Qantas and American Airlines say the planned launch of their new services between Australia and the US cannot proceed without the green light from regulators and have described Air New Zealand’s objections as “misunderstanding the nature of the proposed conduct”.
The two oneworld alliance members are seeking Australian Competition and Consumer Commission (ACCC) approval for an updated joint business agreement (JBA) to reflect American’s plans to commence a daily Sydney-Los Angeles service with its own aircraft and Qantas’s return to San Francisco from December from December 2015.
The pair has also applied for interim authorisation from the ACCC, which would pave the way for ticket sales and other marketing and promotional activity to commence while the regulator continued with its assessment of the full application.
Qantas and American say interim authorisation would give the new routes the best prospect of success.
“Interim authorisation is necessary and urgent,” Qantas and American told the ACCC in a submission dated July 3.
“Although the essence of the coordination remains the same, there is a risk that coordinating in respect of the new routes would technically not be covered by the existing agreements or, therefore, the existing authorisations.
“The ability to conduct a coordinated strategic campaign is the only way to enable a viable launch for these important new services.”
Qantas and American’s submission were in response to Air NZ’s objections to interim authorisation.
Air NZ told the ACCC it believed the what Qantas and American were proposing did not require authorisation and were not appropriate without a full and considered analysis.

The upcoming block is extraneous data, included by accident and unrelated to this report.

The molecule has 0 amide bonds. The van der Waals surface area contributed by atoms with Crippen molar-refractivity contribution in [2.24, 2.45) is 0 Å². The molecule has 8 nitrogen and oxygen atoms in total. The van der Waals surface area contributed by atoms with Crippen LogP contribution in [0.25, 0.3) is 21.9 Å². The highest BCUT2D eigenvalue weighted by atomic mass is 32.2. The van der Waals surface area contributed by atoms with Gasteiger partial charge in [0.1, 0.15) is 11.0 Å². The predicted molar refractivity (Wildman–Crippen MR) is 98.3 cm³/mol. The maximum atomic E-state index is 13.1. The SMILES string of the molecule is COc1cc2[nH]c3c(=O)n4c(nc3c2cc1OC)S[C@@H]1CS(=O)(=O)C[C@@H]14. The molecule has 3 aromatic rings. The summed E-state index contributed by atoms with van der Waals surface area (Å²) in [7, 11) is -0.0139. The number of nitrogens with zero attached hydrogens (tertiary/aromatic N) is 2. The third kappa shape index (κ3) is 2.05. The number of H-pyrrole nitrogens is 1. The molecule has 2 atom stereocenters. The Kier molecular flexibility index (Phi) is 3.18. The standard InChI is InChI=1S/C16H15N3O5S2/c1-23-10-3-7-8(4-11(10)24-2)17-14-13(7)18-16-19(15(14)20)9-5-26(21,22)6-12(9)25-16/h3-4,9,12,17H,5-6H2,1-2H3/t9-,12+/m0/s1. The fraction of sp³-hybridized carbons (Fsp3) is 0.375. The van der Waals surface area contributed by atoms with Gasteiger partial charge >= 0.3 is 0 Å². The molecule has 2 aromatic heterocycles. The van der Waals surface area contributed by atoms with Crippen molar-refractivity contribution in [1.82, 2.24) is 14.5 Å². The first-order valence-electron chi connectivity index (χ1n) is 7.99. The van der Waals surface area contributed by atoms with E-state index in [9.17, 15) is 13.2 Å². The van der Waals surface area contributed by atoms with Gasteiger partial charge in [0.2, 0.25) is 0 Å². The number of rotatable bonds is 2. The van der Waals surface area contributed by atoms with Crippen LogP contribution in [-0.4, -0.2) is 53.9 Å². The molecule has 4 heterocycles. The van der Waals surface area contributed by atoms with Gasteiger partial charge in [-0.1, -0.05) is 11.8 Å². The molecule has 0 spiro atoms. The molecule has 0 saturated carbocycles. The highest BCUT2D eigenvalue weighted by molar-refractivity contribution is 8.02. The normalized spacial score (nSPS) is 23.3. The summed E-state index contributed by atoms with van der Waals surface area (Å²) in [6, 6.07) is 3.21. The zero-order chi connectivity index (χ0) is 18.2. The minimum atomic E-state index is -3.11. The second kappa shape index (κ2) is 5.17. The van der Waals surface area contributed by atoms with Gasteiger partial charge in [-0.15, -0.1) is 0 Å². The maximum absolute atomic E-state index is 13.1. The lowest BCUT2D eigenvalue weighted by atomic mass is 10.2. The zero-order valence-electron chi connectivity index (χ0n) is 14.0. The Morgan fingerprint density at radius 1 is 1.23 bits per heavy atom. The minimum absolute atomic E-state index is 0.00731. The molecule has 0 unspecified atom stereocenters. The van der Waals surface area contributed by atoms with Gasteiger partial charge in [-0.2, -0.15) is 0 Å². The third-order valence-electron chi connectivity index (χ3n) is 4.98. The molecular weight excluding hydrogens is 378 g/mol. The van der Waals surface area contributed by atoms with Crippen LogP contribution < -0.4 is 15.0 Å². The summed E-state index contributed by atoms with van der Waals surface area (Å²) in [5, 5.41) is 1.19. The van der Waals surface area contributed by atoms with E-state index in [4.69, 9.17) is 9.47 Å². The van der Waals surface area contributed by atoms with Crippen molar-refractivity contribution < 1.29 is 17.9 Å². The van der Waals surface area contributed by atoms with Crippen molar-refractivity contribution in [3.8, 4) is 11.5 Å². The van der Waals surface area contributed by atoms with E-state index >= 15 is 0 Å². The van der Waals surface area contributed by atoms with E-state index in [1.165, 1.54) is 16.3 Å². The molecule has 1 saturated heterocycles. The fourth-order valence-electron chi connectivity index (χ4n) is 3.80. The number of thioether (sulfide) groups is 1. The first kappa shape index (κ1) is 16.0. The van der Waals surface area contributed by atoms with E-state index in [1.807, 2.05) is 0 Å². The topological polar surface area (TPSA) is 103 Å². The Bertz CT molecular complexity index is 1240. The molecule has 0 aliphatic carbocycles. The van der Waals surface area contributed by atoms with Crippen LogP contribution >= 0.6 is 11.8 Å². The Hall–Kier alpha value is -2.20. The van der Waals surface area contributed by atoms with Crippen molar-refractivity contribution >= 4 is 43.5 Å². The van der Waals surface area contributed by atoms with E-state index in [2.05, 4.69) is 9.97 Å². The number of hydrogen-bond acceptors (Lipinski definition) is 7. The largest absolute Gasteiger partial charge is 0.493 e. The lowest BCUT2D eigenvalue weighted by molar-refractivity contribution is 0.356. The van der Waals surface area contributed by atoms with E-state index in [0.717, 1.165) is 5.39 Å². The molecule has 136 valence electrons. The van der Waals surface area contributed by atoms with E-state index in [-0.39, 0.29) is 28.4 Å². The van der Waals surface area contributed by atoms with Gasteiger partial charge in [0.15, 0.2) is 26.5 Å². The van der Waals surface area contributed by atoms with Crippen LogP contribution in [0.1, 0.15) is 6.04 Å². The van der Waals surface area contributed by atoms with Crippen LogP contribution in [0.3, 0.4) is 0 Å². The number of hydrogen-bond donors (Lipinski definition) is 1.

“There is no compelling reason why the agreement has to commence in December, given existing arrangements,” Air NZ said in its submission dated July 1.
“The parties already have authorisation to coordinate on designated routes under the original JBA, which is valid until June 2016.
Qantas and American said Air NZ’s objections reflected a “misunderstanding of the nature of the proposed conduct”, adding that the NZ flag carrier would be a “major beneficiary” of any holdup to interim authorisation.
“Air New Zealand’s stated concerns must be viewed in the context of the strategic advantage it would enjoy from delaying or diluting the success of the introduction of the Applicant’s new joint services,” the pair said.
Other groups, such as the Department of Infrastructure and Regional Development, Tourism Australia and the Australian Federation of Travel Agents, have told the ACCC they supported the expanded alliance between Qantas and American
Air NZ has been heavily promoting travel to North America from Australia via its Auckland hub in recent times, including sub-$1,000 fares on selected dates to San Francisco, Los Angeles and Vancouver. The airline is also launching two new routes – Auckland-Houston and Auckland-Buenos Aires – in December.
Meanwhile, American and Qantas have also flagged starting up direct flights from New Zealand to the US in direct competition with Air NZ.